You can find a mentor anywhere you can find climbers, and you can make use of forums like this one to get the ball rolling.

When it comes to safety, you can never learn too much. Take the time to read about local crags, enquire about etiquette for particular areas (unspoken rules can change from place to place), research outdoor climbing styles and pursuits, and brainstorm what kind of gear you want to invest in. 

Better yet, get those hands dirty! Enquire about outdoor courses, crag days and guided outdoor adventures at your local gym to learn from the pros. Consider checking out courses on self-rescue, abseiling and other emergency skills in addition to the climbing basics. 

When you first start out, you will likely need to borrow and/or rent outdoor gear. That’s totally okay! Gear can be tear-inducingly expensive, and it makes sense to hold off on investing in a full trad rack before you’ve earned your salt on the rock. However, the time will come when you’ll want your own set of toys.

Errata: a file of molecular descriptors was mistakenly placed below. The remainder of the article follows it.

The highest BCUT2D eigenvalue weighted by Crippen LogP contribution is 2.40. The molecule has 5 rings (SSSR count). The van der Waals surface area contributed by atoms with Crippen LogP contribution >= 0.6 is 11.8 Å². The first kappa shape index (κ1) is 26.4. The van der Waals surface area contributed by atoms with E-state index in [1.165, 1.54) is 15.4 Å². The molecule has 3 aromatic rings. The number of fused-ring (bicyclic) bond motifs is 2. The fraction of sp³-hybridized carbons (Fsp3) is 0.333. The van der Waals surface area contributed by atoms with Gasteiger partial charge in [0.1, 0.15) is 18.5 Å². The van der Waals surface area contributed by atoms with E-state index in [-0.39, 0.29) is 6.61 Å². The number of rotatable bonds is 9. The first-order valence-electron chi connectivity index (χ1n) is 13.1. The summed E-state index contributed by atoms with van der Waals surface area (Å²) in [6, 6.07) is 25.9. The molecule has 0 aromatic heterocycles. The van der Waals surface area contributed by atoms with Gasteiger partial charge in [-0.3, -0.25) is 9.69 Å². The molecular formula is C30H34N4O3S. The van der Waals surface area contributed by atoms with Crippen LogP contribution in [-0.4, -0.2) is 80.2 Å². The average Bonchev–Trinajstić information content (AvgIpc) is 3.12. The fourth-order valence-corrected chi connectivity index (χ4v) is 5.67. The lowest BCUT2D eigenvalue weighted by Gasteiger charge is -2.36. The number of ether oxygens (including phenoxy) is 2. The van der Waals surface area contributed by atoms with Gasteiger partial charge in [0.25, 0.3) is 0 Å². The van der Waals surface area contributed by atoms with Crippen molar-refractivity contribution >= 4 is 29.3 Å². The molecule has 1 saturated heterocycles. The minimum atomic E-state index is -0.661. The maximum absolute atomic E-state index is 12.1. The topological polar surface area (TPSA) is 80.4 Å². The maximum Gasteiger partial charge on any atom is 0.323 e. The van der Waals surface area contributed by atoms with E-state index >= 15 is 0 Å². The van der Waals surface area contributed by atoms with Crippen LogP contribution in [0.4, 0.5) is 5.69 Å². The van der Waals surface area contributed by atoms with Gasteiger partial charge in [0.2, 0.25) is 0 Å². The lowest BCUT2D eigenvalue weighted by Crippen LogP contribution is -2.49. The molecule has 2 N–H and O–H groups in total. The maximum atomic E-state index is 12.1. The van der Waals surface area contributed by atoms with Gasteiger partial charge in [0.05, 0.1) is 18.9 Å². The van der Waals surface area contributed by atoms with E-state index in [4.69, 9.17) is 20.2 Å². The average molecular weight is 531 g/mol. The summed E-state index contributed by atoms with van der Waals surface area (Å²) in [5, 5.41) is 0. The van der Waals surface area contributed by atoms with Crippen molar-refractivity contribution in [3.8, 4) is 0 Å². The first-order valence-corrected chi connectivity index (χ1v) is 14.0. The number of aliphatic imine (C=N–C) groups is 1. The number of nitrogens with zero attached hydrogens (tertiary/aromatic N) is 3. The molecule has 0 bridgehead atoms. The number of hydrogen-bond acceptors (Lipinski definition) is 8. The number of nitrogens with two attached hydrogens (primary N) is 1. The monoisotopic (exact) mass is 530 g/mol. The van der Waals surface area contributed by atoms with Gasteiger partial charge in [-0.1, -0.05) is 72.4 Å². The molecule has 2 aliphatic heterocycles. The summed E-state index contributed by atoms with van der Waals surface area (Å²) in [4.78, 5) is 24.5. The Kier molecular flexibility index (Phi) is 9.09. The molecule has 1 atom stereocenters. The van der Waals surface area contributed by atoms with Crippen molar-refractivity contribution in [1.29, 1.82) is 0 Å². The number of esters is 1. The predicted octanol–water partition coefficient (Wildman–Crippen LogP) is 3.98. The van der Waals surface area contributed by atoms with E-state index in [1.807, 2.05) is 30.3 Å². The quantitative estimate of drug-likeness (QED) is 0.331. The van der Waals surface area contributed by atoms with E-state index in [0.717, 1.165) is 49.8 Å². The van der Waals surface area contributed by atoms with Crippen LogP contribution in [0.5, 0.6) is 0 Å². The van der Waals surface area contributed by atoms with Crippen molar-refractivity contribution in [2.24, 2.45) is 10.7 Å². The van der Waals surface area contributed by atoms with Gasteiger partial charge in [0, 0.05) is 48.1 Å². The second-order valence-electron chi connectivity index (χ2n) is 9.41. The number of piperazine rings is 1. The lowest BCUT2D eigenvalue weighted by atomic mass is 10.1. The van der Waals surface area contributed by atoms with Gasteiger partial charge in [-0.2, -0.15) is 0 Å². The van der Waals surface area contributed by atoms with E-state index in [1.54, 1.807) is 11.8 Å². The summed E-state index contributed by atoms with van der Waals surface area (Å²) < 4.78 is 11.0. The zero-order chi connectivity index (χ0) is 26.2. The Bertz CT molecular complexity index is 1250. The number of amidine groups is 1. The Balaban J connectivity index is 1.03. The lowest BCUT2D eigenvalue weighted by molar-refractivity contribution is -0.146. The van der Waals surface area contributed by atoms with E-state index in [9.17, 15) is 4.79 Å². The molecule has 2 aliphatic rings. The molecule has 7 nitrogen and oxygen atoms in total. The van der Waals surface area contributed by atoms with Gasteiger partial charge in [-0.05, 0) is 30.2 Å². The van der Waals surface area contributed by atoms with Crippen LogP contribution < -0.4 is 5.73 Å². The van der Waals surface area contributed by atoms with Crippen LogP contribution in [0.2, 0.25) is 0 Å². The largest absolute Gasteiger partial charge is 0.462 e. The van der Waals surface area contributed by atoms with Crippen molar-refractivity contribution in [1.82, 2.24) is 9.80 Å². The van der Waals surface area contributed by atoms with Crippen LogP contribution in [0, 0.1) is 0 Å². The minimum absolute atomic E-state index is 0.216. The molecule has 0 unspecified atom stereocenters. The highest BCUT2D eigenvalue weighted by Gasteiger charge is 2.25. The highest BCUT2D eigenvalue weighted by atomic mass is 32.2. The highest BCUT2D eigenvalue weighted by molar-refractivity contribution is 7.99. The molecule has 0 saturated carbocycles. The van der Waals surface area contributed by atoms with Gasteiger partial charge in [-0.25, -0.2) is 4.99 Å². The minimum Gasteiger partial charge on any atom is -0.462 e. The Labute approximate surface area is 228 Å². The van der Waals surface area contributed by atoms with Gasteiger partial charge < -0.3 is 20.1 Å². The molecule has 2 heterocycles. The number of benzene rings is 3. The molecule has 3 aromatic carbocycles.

Bouldering is the least gear-intensive discipline, requiring only shoes, chalk and a boulder pad. Pads can be fairly expensive, but they can also double as couches, mattresses and backpacks (just pack your things in the middle and buckle it up), so they’re a great adventure investment. If a pad is out of your price range, you can consider going in on one together with your climbing buddies. Sport climbing requires some more gadgets; a basic lead climbing kit includes shoes, a chalk bag, a harness, rope, quickdraws, a belay device and a helmet. Trad climbing calls for similar gear: a chalk bag, shoes, a harness, half ropes (these are slightly thinner ropes that you clip into alternating draws for increased protection), a belay device, an abseil device (depending on what belay device you’re using, you may not need a second device for abbing), a rack of nuts and cams (and hexes, if you’re old school), and a helmet.